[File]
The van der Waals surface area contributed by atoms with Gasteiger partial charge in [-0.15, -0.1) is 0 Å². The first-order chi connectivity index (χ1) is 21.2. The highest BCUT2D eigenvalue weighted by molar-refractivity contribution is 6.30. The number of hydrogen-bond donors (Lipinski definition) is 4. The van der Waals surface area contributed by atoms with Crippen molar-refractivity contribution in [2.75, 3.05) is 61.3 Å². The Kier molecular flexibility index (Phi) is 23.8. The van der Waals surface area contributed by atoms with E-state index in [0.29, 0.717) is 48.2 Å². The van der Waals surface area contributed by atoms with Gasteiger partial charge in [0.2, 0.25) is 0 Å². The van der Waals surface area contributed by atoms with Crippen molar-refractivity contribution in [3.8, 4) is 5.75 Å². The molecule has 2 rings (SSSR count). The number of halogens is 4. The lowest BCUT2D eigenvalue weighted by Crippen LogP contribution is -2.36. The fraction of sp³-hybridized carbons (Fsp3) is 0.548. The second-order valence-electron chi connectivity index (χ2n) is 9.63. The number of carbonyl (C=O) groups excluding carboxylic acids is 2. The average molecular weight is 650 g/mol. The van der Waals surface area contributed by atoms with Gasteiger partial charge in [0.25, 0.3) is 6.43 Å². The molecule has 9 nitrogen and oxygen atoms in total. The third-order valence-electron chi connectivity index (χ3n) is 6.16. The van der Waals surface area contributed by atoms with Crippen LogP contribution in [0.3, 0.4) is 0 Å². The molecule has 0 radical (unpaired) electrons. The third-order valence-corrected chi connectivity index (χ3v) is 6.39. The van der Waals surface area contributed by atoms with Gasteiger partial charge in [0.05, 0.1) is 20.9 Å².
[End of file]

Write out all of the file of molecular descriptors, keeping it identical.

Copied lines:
The van der Waals surface area contributed by atoms with Gasteiger partial charge in [-0.15, -0.1) is 0 Å². The first-order chi connectivity index (χ1) is 21.2. The highest BCUT2D eigenvalue weighted by molar-refractivity contribution is 6.30. The number of hydrogen-bond donors (Lipinski definition) is 4. The van der Waals surface area contributed by atoms with Crippen molar-refractivity contribution in [2.75, 3.05) is 61.3 Å². The Kier molecular flexibility index (Phi) is 23.8. The van der Waals surface area contributed by atoms with E-state index in [0.29, 0.717) is 48.2 Å². The van der Waals surface area contributed by atoms with Gasteiger partial charge in [0.2, 0.25) is 0 Å². The van der Waals surface area contributed by atoms with Crippen molar-refractivity contribution in [3.8, 4) is 5.75 Å². The molecule has 2 rings (SSSR count). The number of halogens is 4. The lowest BCUT2D eigenvalue weighted by Crippen LogP contribution is -2.36. The fraction of sp³-hybridized carbons (Fsp3) is 0.548. The second-order valence-electron chi connectivity index (χ2n) is 9.63. The number of carbonyl (C=O) groups excluding carboxylic acids is 2. The average molecular weight is 650 g/mol. The van der Waals surface area contributed by atoms with Gasteiger partial charge in [0.25, 0.3) is 6.43 Å². The molecule has 9 nitrogen and oxygen atoms in total. The third-order valence-electron chi connectivity index (χ3n) is 6.16. The van der Waals surface area contributed by atoms with Crippen LogP contribution in [0.3, 0.4) is 0 Å². The molecule has 0 radical (unpaired) electrons. The third-order valence-corrected chi connectivity index (χ3v) is 6.39. The van der Waals surface area contributed by atoms with Gasteiger partial charge in [0.05, 0.1) is 20.9 Å².